Grassland: Selecting indicators of success for grassland enhancement (TIN050)

Soil pH

This is an optional indicator. It should always be used on neutral and acid grassland and can sometimes be useful on other sites. The aim is to put the onus on the agreement-holder to maintain pH in the appropriate range. The pH of the site should be known and recorded at the start of the agreement.

Most soils in the UK are naturally acidic except those derived from chalk, limestone or calcareous clays. Under agricultural production the pH has usually been raised by liming to between 6.0 and 6.5. Where liming has been done regularly in the past it should usually be allowed to continue. Otherwise it should be done only after taking advice or if there is an issue with falling pH.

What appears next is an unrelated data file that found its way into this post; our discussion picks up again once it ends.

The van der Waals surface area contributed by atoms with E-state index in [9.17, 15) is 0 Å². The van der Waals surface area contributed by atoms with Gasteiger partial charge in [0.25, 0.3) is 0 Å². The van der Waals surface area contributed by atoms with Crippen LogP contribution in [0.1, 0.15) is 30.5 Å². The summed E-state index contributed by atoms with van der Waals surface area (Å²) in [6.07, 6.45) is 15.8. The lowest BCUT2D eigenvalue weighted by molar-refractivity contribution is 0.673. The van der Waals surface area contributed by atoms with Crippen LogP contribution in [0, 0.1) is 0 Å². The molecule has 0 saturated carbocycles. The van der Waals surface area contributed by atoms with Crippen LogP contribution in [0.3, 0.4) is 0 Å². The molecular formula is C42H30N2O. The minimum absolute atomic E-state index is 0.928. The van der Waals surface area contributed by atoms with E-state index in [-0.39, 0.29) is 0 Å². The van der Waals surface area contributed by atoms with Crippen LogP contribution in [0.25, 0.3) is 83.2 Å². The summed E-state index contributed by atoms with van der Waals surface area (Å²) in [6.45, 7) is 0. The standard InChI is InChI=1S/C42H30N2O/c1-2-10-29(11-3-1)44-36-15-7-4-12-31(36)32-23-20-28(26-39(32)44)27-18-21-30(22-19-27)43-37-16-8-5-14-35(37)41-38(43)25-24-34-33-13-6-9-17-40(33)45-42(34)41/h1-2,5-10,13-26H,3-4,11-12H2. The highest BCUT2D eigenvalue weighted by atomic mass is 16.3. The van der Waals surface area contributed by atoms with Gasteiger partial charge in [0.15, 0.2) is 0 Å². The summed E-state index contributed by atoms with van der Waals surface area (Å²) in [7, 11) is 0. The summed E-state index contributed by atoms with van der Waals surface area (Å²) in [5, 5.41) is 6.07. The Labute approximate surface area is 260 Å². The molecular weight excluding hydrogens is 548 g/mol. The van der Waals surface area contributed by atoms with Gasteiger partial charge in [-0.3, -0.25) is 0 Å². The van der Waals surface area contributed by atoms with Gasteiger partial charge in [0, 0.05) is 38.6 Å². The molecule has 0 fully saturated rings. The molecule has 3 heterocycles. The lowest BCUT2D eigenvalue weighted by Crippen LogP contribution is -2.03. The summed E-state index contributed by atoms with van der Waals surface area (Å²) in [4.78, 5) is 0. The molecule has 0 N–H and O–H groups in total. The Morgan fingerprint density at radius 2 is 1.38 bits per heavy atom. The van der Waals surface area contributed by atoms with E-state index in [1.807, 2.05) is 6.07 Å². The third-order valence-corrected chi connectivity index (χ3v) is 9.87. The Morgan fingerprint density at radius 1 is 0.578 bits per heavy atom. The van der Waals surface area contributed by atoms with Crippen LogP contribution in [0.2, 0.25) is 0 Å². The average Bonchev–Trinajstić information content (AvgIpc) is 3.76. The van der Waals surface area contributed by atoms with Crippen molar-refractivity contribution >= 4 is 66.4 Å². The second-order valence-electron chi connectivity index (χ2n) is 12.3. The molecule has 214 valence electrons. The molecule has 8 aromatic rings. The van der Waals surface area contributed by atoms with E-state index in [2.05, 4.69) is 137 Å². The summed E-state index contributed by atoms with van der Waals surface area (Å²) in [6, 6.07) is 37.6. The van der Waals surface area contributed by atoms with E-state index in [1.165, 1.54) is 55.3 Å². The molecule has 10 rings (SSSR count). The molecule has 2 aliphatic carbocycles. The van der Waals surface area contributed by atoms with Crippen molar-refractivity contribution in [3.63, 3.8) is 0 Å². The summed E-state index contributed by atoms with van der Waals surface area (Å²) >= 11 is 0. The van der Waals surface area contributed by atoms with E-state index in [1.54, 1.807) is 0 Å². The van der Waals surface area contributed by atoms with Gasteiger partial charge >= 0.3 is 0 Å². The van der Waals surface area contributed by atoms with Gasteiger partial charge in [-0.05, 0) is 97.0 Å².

For practical purposes, and to maintain and encourage indicator species, neutral grasslands should have a pH of between 5.0 and 6.5. Without lime application the pH of neutral grassland sites will tend to fall at varying rates depending on soil type. If the pH of neutral grassland is at risk of falling below 5.0 you should consider allowing the application of lime with the aim of raising the pH to about 6.0. Consult an ecologist if you are considering this.

For acid grassland you should set the upper limit as 5.0 (or lower if the current pH is lower) to guard against application of liming agents. You would not normally need to set a lower limit of pH for acid grassland, though the current wording of the indicator means you do have to!

Guidance on pH is included in TIN036, Soils and agri-environment schemes: interpretation of soil analysis and TIN045 The use of lime on semi-natural grassland in agri-environment schemes.

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